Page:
Fridge Favourites, Reviews and events

A Pirate Life for me

David at Bier Huis in Ossett, near Wakefield stocks a wide range of great beer, mostly from the UK but with decent picks from Europe and the USA, and when I pop in I often find something I havent seen or heard of before. 

Upon my last visit I was intrigued to see a selection of beers from Pirate Life Brewing. Australian beer is a rare thing to see in the U.K outside of the usual macro suspects, and so I picked up one each of the cans on offer for an evening’s entertainment. 

The Throwback Session IPA was the first to be popped, and it poured as expected – light, golden and clear. There was a crisp, underwhelming aroma but with a sweet lemony hint. Befitting it’s name the finish was quite like a light session bitter rather than a pale, but the flavours were easy going and fruity, and the Simcoe shone through in a lightly savoury aftertaste. A thoroughly smashable easy drinker, and not quite what I expected from an Aussie brewery (I know, prejudiced stereotyping here) – I could imagine this being drunk by the pint from a  cellar cool cask.

The Pale also took my tastebuds by surprise. The aluminium cracked, the contents unleashed a big foamy whoosh into my glass, and there was a musky, piney, peppery aromatic flood. There wasnt much fruit on the nose, but lots of syrupy pineapple, and sticky malt on the tongue. Bitter and fresh, it certainly didn’t taste like it had been affected by the beer miles from Adelaide to West Yorkshite. Strongly resinous and sweet, I’d describe the Pale as Torpedo-esque, oily and thick. One to try and try again.

Following the Pale I had great expectations for the IPA. A slightly hazy amber in the glass, this is more of a typically west coast IPA, with Centennial to the fore on the aroma. On the tongue I got sherbet orange and lime, a lot less bitter than the pale, but still sweetly citric. More so than the pale, there was a now commonplace savoury aftertaste where I’d like to find a more pronounced bitterness. Not quite what I want, but I appreciate it for being more than a box ticker, and I’ll be trying this again.

I left the IIPA until the next day, as at 8.8% and 500ml, I didn’t think I would be giving it a fair trial after the other three. Similar to the Pale in colour, perhaps a shade or two darker, it was dialled up to eleven on the dank and juicy scale. There’s lots of passion fruit and mango, but with the pungent bitterness to cut through. An Double IPA that pays as much attention to the use of malt as the hops, this is thick and full but a different kind of prospect to the current run juice-like IPAs. Although I didn’t notice it at the time of purchase, due to chatting about beer, this certainly wasn’t cheap but it definitely was memorable, and given the distance travelled, volume of the can and level of quality provided it was justified.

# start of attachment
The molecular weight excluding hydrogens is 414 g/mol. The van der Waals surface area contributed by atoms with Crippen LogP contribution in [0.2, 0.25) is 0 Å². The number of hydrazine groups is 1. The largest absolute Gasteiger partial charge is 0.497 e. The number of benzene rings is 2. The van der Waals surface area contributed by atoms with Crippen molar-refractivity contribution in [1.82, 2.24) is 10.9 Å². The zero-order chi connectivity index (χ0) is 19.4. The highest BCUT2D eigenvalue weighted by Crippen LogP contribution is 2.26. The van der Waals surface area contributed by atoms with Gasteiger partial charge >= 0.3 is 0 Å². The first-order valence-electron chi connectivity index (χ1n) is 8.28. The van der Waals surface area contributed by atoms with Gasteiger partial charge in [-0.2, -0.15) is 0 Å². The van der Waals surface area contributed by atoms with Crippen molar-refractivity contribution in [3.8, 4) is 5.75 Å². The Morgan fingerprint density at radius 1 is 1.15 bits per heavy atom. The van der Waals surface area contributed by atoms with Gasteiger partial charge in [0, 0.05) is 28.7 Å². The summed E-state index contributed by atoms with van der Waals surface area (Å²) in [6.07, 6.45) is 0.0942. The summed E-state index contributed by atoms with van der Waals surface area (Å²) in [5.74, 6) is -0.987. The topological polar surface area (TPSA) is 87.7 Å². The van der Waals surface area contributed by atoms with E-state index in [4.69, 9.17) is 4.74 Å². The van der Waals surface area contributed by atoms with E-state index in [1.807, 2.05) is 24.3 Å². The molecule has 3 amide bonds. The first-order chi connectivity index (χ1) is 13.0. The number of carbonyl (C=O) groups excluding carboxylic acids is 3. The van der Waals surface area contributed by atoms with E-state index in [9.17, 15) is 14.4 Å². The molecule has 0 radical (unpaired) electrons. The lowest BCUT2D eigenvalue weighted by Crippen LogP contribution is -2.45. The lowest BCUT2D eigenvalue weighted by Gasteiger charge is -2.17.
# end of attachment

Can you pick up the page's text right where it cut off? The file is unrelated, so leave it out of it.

Many times, I’ve gone off plan and bought something exotic or unusual and been disappointed, but Pirate Life have created two good and two great beers that I’m pleased I stuck my cash on the line for. 

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Fridge Favourites, Reviews and events

Time, Tide and Foam

Based in West Yorkshire, I get to try a huge range of beer from a wide variety of breweries, and now and again it all becomes a bit of a blur. Its great to have such choice on offer, but inevitably I don’t always pick a winner. When I go back home to Thanet i’m used to taking a small stash of my favourites, mainly to share with family, but also because until quite recently there hasn’t been much in the way of dedicated off-trade outlets in the area.

However, in the space of about 18 months, this changed – there’s now two or three decent off-licences in the area to supplement an ever growing number of micropubs, and on a trip to Sandwich in spring I was pleased to come across a range of cans from Time and Tide Brewing. I’d previously been impressed when trying their beers on keg, and thought i’d drop a line to the brewers themselves for a bit of background on the company as well as writing up my thoughts on part of their range.

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Paul and Sam, founders and joint brewers were happy to oblige, and gave me a short history of the business. ‘We launched Time & Tide Brewing in November 2013, as a dynamic duo, looking to